Memo to air travelers: Chill out.
Yeah, there's been some unsettling news lately. American, Southwest, Delta, and United have canceled thousands of flights over the past few weeks to conduct emergency inspections, following a Federal Aviation Administration crackdown on safety procedures. Four small carriers recently stopped flying, leaving customers holding worthless tickets. Delays are nearly at record levels, flights are more crowded than ever, and airlines are adding every surcharge they can get away with to help offset soaring fuel costs.
So granted, air travel is stressful and likely to get even tougher, especially for occasional fliers without access to VIP-level perks. But the sky isn't falling. What we're seeing are the strains of a fragile industry that's highly susceptible to competitive pressure and outside shocks, like oil prices well above $100 per barrel. And much of this we've seen before. Some of the myths that tend to emerge from turmoil among the airlines:
The U.S. aircraft fleet is unsafe. The FAA's safety concerns are certainly serious, which is why American and other carriers have thrown their schedules into chaos to ground planes, conduct inspections, and fix problems. Southwest has already paid a $10.2 million fine for lapses, and there could be other fines, along with tougher inspections or other new rules. But this is all part of a highly regulated industry that has suffered just one fatal crash over the past five years. Even with safety shortfalls, air travel is extremely safe, with an infinitesimal fatality rate compared with car travel.
Booking a flight these days is risky. Travelers who held tickets on four airlines that recently went belly up—ATA, Aloha, Skyway, and Skybus—are essentially creditors of bankrupt companies. Other airlines aren't required to honor their tickets, and most of those unfortunate ticket-holders are simply out their money. But the four carriers barely represented 1 percent of the U.S. market, and virtually all of the top 20 U.S. carriers are in much better shape. "Right now, we don't have sick airlines," says aviation consultant Mike Boyd. Overall, the airline industry is likely to lose money in 2008, largely because of high fuel costs. But major bankruptcies are highly unlikely, and tickets booked on any reputable carrier ought to be safe.
Fares are skyrocketing. Without a doubt, carriers are passing rising costs on to their customers. But even with $10 or $20 fare hikes, "there continue to be low airfares," says David Stempler of the Air Travelers Association. Fares have risen modestly over the past year, but since 1995 they've ticked up by a mere 14 percent, according to the latest figures from the Bureau of Transportation Statistics. That's less than inflation, which means the real cost of air travel has fallen since then.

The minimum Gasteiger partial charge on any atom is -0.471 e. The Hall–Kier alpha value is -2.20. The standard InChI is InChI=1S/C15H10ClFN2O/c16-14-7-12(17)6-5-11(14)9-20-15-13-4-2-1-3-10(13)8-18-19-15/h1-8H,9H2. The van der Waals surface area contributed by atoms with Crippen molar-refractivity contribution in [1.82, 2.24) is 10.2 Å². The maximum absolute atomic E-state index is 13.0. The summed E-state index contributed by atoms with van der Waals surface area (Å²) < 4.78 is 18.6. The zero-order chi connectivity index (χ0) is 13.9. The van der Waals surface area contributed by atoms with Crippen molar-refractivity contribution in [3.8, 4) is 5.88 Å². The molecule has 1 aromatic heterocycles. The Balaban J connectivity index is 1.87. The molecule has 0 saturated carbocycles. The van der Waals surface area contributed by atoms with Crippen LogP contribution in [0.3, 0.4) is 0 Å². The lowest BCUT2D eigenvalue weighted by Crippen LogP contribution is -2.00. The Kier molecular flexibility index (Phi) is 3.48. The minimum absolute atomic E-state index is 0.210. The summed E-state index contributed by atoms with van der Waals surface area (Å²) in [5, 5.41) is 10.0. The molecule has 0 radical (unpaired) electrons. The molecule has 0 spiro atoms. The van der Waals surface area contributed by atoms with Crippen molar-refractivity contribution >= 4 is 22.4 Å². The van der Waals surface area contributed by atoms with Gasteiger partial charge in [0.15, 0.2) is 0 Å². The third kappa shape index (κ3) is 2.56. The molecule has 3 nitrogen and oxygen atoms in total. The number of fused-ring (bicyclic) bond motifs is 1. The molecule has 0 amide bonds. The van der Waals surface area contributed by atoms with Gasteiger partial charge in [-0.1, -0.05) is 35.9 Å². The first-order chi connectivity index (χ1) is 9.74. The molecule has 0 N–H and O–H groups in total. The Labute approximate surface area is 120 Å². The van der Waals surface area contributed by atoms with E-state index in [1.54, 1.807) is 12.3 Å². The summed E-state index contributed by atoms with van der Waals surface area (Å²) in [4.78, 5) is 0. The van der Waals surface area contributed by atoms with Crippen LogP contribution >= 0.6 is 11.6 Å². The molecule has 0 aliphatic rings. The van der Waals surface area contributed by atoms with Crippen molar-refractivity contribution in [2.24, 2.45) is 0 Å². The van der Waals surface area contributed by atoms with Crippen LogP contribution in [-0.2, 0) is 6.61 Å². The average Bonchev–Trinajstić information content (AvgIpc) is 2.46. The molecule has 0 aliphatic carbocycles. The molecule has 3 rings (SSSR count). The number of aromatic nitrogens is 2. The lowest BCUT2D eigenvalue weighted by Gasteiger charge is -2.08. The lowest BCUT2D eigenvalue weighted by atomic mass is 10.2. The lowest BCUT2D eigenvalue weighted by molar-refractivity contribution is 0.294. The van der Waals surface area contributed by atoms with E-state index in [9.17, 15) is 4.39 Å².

All airfares are local, however, and the key factor is whether travelers have access to discount carriers like Southwest, JetBlue, and AirTran—all of which are reasonably healthy and growing. Discounters now carry about 27 percent of all passengers, up from 14 percent in 1995, and they also drive down fares on other carriers where they compete head to head. On routes where there's no low-cost option, however—like many flights out of Cincinnati, San Francisco, or Knoxville, Tenn.—fares have been painfully high for a while.
Perks are disappearing. It's certainly true that free perks are disappearing. But the industry is moving from all-inclusive pricing to an a la carte system, with no-frills service for those who pay the least and a nicer experience for those who spend a few bucks more. Sure, it feels outrageous when something that used to be free, like an aisle or exit-row seat, suddenly costs extra. So while your fellow fliers are bellyaching, why not pony up $10 or $15 for "premium" coach seating on many airlines and enjoy a more comfortable flight? The same goes for meals, extra baggage, and on-board entertainment: It used to be free, and now it's not, but digging out a few extra bucks might enhance the experience without breaking the bank.
Airlines hate their customers. Hate is a bit strong now, isn't it? Well, maybe not if you're stranded overnight in Cleveland. But U.S. airlines get a bad rap mainly because they face a set of circumstances unique for companies in what is basically a retail business. They're heavily dependent upon factors like airspace limitations that directly affect customers but are beyond the airlines' control. Profit margins have been historically low, and the airlines' biggest variable cost entails one of the most volatile commodities on the market, oil. Many of the things airlines must do to earn a profit—like packing more people onto fewer planes—directly degrade the experience of their customers. If oil were still at $40 or $50 per barrel, the airlines would be comfortably profitable—and a bit nicer. But those free peanuts were never that good anyway.